Rarely Done ladles out holiday libations, with a few hiccups
"Judy's Scary Little Christmas"  Presented by Rarely Done Productions Location CNY Jazz Central  441 E. Washington St. | Syracuse When  Dec 2 - 10 Tickets $25 GRR Review By Mary Gibble
 There is a reason Christmas comes once a year. By around December 28, you've succumbed to the urge to return that scratchy sweater from your grandma, you've accumulated several cavities from Starbucks's ridiculously sugary seasonal lattes and you're planning your rockin' New Year's Eve with no guilt over whether you'll be naughty or nice. The Christmas season is a magical time of year, but red velvet is far too hot a fabric for July.
Apparently, “Judy's Scary Little Christmas,” produced by Rarely Done Productions, didn't get the 'take the tree down after New Year's' memo. Both cheeky and entertaining, this musical farce overstays its welcome by about 30 minutes.
The year is 1959, and Judy Garland is welcoming the audience into her home for the holidays. Some of Garland's many friends, including Bing Crosby, Liberace, Ethel Merman, Richard Nixon, and Joan Crawford, stop by for the Christmas Eve festivities. As the evening progresses events take a turn for the worst, making the whole thing feel like Halloween instead of Christmas. While there are a few reasons for this play to be counted among the naughty, let's start with the nice.
Jimmy Wachter (Judy Garland) mimics the starlet's signature hand gestures to perfection. If you close your eyes, you'd swear Garland was in the room. His multiple costume changes - starting with the quintessential Mrs. Claus dress and ending with a sparking black minidress - reflect the bombastic nature of a leading lady. When the themes get serious (and

believe me, they get serious) Wachter channels the sensitivity of Dorothy from "The Wizard of Oz." But by the end of the production, you're convinced Garland was always meant to be a drag queen.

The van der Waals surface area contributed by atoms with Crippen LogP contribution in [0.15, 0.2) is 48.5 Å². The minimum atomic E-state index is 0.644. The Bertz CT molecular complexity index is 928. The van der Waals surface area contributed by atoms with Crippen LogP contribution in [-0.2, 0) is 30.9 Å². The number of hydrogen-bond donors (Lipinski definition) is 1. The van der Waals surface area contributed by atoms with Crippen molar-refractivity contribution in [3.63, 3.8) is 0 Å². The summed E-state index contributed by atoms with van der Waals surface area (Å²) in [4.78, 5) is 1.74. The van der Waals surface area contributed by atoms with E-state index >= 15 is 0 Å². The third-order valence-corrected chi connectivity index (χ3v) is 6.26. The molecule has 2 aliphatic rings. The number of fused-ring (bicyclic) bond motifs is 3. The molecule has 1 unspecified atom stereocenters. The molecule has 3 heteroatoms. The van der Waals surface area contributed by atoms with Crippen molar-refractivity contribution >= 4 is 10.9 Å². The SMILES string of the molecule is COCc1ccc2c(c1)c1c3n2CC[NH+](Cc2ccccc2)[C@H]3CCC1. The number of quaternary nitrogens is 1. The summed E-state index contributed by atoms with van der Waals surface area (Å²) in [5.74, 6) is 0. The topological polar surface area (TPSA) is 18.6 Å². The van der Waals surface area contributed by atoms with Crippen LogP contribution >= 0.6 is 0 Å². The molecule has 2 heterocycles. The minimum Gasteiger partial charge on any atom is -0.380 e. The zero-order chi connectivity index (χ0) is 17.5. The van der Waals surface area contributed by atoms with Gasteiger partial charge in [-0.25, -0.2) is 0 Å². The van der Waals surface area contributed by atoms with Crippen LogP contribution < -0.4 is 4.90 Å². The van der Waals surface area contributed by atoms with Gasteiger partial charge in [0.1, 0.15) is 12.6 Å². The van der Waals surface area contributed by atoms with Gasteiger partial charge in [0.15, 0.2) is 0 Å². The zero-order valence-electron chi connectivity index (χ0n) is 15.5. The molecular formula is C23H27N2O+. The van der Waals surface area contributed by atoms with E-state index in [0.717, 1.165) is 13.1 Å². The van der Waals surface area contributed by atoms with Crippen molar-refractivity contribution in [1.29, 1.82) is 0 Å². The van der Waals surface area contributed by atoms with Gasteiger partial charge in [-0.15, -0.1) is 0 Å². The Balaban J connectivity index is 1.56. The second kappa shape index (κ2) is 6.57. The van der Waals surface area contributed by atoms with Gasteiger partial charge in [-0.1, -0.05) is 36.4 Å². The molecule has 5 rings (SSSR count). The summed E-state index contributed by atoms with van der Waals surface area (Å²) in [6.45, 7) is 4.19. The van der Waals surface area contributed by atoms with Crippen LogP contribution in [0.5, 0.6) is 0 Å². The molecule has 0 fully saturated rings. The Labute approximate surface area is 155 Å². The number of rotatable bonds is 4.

Wachter is upstaged only by Garrett Heater (Joan Crawford), who delivers an unforgettable performance as 'mommy dearest' herself. An oration of the Christmas story, the highlight of the evening, is accented by multiple outbursts and winks at celebrity narcissism. “Nine months pregnant and a virgin!? Make up your mind!” screams Garrett.
Though he may be upstaged by his outfits, Liberace tickles the ivories and waves his arms with gaiety. Josh D. Smith is the spitting image of the Glitter Man in his illuminated tux and purple, velvet dinner jacket. He banters with Bing Crosby and Ethel Merman, waves his ringed fingers every chance he gets, giggles and wiggles. He looks right at home among the audacious Christmas decorations.
Now, let's check some boxes on the naughty list.
While the voices of the chorus are stronger than any you'll find singing carols at your front door, they are simply asked to do too much. This results in forgotten lines and cues. Chorus member Liam Fitzpatrick, however, shines when he stuffs his hand up Punch the puppet. The puppet laments over undelivered letters to Santa, imploring Garland and playwright Lillian Hellman to help him save the day.
The production's biggest disappointment is not any fault of Rarely Done Productions, but rather of the playwright. The second act dampens the holiday spirit like a wet blanket, so much so that you find yourself counting down the minutes to curtain. While the show as a whole is definitely a holiday treat worth seeing, don't be surprised if you find yourself yearning for a cold glass of eggnog (heavy on the nog) halfway through the final act.